Obama’s State of the Union: A framework for the nation’s future

WASHINGTON – In his final State of the Union address, delivered here last night, President Obama echoed the goals of those seeking progressive change in America: “opportunity and security for our families; a rising standard of living and a sustainable, peaceful planet for our kids.”

He said “all that is within our reach,” but only if we reject the politics of jingoism and racism.

He did not cite Trumpism by name, but quoted Pope Francis as saying “to imitate the hatred and violence of tyrants and murderers is the best way to take their place.”

The President said, “‘We the People.’ Our Constitution begins with those three simple words, words we’ve come to recognize mean all the people,” bound by a common creed as Americans, “not as black or white or Asian or Latino, not as gay or straight, immigrant or native born; not as Democrats or Republicans, but as Americans first.”

He acknowledged, however, that our democracy is being undermined today because “the average person feels their voice doesn’t matter; that the system is rigged in favor of the rich or the powerful or some narrow interest.”

“If we want a better politics,” the President said, “it’s not enough to just change a Congressman or a Senator or even a President; we have to change the system to reflect our better selves.

“We have to reduce the influence of money in our politics, so that a handful of families and hidden interests can’t bankroll our elections.”

In many ways, Obama’s speech last night was emblematic of his entire presidency. He was unflinchingly honest in his assessment of the state of our nation. He was more explicitly pro-worker than any president in modern history. Yet his prescriptions for change lacked the strong medicine that’s needed cure our present ills and to prevent them from re-occurring.

For example, he pointed out that today working people are more liable to lose their jobs because “companies have less loyalty to their communities.”

He said that “after years of record corporate profits, working families won’t get more opportunity or bigger paychecks by letting big banks or big oil or hedge funds make their own rules at the expense of everyone else; or by allowing attacks on collective bargaining to go unanswered.”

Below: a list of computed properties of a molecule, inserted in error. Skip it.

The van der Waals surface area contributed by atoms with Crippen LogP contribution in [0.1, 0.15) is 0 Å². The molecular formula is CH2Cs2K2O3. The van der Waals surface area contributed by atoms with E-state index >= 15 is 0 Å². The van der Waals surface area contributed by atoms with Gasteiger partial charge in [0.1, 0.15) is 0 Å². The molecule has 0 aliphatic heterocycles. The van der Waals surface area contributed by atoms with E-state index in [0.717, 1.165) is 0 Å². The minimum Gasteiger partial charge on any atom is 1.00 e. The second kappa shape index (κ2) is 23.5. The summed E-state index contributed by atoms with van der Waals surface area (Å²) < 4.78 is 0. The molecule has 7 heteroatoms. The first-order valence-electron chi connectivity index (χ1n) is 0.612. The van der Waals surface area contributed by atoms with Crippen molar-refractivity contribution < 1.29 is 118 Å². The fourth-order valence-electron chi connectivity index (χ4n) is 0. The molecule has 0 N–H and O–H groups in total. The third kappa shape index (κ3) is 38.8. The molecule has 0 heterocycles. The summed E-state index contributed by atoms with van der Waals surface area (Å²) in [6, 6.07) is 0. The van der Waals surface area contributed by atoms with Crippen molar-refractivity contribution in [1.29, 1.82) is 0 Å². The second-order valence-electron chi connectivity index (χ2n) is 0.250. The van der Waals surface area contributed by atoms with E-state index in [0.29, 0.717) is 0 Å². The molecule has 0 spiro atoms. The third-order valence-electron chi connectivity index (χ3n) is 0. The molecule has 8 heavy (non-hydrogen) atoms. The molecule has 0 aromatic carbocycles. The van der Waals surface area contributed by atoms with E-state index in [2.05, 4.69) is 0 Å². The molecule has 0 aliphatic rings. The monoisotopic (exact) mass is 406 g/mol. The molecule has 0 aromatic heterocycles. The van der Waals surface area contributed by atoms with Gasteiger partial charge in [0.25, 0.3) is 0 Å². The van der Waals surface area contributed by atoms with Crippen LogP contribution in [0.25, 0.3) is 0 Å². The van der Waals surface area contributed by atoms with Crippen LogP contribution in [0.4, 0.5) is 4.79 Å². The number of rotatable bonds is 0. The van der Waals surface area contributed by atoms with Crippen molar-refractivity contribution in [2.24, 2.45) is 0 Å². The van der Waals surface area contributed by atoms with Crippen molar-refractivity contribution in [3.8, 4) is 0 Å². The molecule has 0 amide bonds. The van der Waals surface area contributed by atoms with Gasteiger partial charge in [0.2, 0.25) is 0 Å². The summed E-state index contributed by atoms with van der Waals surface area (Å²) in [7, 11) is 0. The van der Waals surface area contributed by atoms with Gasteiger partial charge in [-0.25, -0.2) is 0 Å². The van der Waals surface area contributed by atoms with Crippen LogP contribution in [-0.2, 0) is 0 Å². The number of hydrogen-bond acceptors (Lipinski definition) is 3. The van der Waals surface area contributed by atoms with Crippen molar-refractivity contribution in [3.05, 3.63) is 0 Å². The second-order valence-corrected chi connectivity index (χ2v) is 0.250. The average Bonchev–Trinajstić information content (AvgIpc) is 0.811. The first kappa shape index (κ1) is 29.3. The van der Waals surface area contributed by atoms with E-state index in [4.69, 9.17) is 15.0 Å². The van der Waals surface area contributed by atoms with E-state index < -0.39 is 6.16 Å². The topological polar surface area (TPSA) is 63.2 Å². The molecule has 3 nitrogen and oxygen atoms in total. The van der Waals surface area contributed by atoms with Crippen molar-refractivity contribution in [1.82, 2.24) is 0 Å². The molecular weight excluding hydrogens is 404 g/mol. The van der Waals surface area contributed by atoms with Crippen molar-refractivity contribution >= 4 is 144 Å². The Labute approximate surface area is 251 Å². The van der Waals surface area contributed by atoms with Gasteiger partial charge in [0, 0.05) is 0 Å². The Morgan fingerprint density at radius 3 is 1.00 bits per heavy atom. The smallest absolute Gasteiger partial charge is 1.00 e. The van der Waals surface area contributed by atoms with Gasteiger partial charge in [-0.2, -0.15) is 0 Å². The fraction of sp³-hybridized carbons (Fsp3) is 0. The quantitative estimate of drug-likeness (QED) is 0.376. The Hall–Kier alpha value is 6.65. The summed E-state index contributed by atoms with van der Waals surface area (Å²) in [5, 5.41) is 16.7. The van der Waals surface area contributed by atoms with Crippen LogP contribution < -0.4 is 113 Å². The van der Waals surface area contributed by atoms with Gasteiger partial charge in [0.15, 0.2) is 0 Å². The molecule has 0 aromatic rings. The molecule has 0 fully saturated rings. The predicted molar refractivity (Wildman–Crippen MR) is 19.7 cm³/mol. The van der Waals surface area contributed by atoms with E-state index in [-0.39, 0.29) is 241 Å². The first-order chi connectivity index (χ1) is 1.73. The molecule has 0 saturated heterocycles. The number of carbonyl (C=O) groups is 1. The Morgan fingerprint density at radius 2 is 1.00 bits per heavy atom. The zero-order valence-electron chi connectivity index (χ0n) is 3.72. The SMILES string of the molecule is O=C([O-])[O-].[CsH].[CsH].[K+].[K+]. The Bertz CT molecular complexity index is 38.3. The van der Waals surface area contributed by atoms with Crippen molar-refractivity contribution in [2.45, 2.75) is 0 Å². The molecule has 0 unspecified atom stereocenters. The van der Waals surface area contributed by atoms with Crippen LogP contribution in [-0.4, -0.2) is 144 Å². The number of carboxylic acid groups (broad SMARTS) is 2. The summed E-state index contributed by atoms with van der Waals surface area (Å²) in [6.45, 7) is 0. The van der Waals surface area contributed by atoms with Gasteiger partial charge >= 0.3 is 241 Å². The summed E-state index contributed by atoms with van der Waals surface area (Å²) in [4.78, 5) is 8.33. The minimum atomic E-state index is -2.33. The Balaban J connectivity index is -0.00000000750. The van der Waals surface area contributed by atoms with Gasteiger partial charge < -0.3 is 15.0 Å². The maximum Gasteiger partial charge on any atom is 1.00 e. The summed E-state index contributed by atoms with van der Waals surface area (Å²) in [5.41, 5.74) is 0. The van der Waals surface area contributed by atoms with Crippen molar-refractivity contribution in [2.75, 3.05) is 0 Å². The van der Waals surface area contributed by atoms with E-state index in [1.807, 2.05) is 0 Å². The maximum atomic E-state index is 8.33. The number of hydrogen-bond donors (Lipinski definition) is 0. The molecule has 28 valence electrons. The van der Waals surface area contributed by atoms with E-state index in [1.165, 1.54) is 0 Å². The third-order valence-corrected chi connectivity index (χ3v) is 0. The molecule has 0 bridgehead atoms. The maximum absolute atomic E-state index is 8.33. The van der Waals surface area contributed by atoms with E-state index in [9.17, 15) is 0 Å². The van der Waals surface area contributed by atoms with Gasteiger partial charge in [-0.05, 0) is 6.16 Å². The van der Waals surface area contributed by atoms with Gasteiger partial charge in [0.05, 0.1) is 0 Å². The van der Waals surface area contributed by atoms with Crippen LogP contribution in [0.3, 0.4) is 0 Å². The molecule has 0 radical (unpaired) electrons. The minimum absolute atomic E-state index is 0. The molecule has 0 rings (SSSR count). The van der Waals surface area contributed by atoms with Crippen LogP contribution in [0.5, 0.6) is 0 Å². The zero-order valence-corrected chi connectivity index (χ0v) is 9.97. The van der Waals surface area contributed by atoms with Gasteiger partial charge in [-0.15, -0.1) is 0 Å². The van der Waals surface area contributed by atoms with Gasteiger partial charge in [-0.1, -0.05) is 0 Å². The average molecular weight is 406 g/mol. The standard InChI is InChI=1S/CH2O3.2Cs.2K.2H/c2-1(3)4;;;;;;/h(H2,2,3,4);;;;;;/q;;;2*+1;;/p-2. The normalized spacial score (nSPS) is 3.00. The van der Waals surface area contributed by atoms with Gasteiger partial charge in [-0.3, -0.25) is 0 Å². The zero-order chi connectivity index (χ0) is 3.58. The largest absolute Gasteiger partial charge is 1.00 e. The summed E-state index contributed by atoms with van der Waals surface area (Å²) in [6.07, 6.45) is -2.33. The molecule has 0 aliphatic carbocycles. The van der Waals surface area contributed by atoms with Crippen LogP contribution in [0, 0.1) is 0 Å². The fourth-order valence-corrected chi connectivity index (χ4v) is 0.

Yet instead of suggesting new legislation to require corporate responsibility or to create new jobs, Obama pushed an often-tried and unsuccessful economic cure: a trade agreement.

He urged passage of the Trans Pacific Partnership, which, among other things, creates a corporate-run tribunal with the power to make decisions that would supersede national worker protection laws.

Moreover, instead of offering a plan to protect union rights, the President suggested expanding unemployment insurance so that “if a new job doesn’t pay as much, there should be a system of wage insurance in place so that he can still pay his bills.”

Unions have called this plan a measure that would keep wages at minimal levels.

In his speech, the President listed the many real accomplishments of his Administration. First and foremost is the Affordable Care Act, through which nearly eighteen million American have gained health care coverage, whether or not they have pre-existing health problems.

Yet profit-driven insurance companies remain at the center of the American healthcare system and we are still paying more for healthcare than any other country and getting less.

Furthermore, Obama very justifiably took credit for bringing us out of the worst economic crisis this nation has faced in generations. Yet instead of putting in place programs and policies that would have created new jobs and outlawed the type of corporate behavior that created the recession, the Obama Administration merely bailed out big financial corporations and institutions.